Thoughts from a (non-tennis playing) Mom.

I went back to school before the birth of my first child. I remember waddling into the registrar’s office during my 7th month of pregnancy to finalize the paper work allowing me to sign up for classes.

I continued my education for the next ten years. During that decade, I had two more children, remained entirely sleep deprived and completed two degrees. I earned my master’s degree and went on to get a PhD. There were many obstacles.

Getting out of the house in time to drive 45 minutes to class several evenings a week was the least of my problems. Lengthy, heavily researched papers were produced most frequently between the hours of 11pm and 2am when the children would hopefully be asleep. Tests were studied for in the middle of the night. Some study sessions took place on a treadmill with a child strapped to my back and my study notes propped in front of the electronic readout. I would know when I had learned five pages of notes, walked three miles and burned 250 calories. It was the ultimate in multitasking.

I passed the required cumulative statistics exam after three graduate level classes which were so challenging they felt like they were being taught in Latin (a language I have zero knowledge of). I was so anxious and sleep deprived that I arrived at the testing center at the last possible moment. I was late, wearing marginal clothing and had sadly forgotten my required statistical calculator at home. Fortunately, a lovely proctor took pity on me and lent me her own calculator. After several minutes regulating my breathing and slowing my panicked heart rate I ultimately aced that test.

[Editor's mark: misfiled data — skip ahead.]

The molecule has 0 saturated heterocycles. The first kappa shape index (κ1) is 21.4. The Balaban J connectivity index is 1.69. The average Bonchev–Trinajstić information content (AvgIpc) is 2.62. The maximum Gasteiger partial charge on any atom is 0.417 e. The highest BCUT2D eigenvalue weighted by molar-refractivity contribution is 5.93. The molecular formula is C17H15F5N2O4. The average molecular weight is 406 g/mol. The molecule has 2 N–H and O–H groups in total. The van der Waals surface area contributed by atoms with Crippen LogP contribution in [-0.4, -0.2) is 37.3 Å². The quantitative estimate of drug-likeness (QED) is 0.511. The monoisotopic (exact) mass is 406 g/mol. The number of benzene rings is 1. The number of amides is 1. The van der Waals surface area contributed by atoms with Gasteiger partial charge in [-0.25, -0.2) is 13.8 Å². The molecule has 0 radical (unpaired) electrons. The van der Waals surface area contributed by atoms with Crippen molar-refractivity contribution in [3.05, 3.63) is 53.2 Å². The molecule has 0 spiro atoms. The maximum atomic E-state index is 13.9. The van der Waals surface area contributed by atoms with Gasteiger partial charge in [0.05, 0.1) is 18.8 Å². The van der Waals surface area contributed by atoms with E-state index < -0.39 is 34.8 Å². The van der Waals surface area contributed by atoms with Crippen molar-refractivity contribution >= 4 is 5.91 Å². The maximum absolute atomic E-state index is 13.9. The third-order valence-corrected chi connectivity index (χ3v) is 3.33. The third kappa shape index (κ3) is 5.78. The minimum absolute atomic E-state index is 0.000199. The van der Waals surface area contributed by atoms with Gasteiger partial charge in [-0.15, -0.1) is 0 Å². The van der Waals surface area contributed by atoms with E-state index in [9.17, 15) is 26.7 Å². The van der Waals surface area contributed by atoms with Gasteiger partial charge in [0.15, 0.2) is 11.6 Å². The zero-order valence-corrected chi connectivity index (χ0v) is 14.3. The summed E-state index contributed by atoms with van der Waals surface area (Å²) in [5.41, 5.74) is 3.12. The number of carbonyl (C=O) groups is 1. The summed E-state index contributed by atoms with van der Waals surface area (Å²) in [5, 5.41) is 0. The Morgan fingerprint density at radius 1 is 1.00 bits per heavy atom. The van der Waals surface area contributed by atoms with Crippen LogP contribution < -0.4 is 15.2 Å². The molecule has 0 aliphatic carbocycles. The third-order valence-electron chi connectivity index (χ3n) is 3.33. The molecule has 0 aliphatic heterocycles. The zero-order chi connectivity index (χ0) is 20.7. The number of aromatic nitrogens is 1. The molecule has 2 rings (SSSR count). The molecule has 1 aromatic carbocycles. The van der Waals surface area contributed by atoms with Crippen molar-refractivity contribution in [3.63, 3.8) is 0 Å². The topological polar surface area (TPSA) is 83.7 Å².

I wrote my dissertation during those same late-night sessions and defended my work in front of a tough committee on minimal amounts of sleep.

I did not do any of this for Serena Williams.

Nor do I think she is playing tennis for me.

Even though she says she is playing tennis as a tribute to moms everywhere, I’m pretty sure she is mostly playing tennis for herself.

I understand women athletes face difficult challenges after childbirth. As do all women in a variety of endeavors.
Paula Radcliffe won the New York City marathon ten months after giving birth to her daughter. Dara Torres who eventually won an Olympic medal in swimming at the age of 41, also won the U.S. Nationals 16 months after having her first child. And Kristin Armstrong won an Olympic medal in Rio in 2016 and appeared on the podium with her three-year-old.

Also, let’s not forget my old friend Holly who ran a half-marathon a week after giving birth to her first child. I’m pretty sure she did not do that for me, or as a statement of motherhood. She did it because it was important to her personally.

After childbirth women go back to challenging jobs, physically demanding sports and in my case endless studying and exams.

Because life continues after childbirth.

And I admire and appreciate Serena Williams’ dedication to her sport. But she is not on the tennis court to inspire me and women in general.

She is playing tennis for the same reason as before. Because she is good at it.

It is enough that she is engaging in her sport.

It doesn’t have to be a statement.

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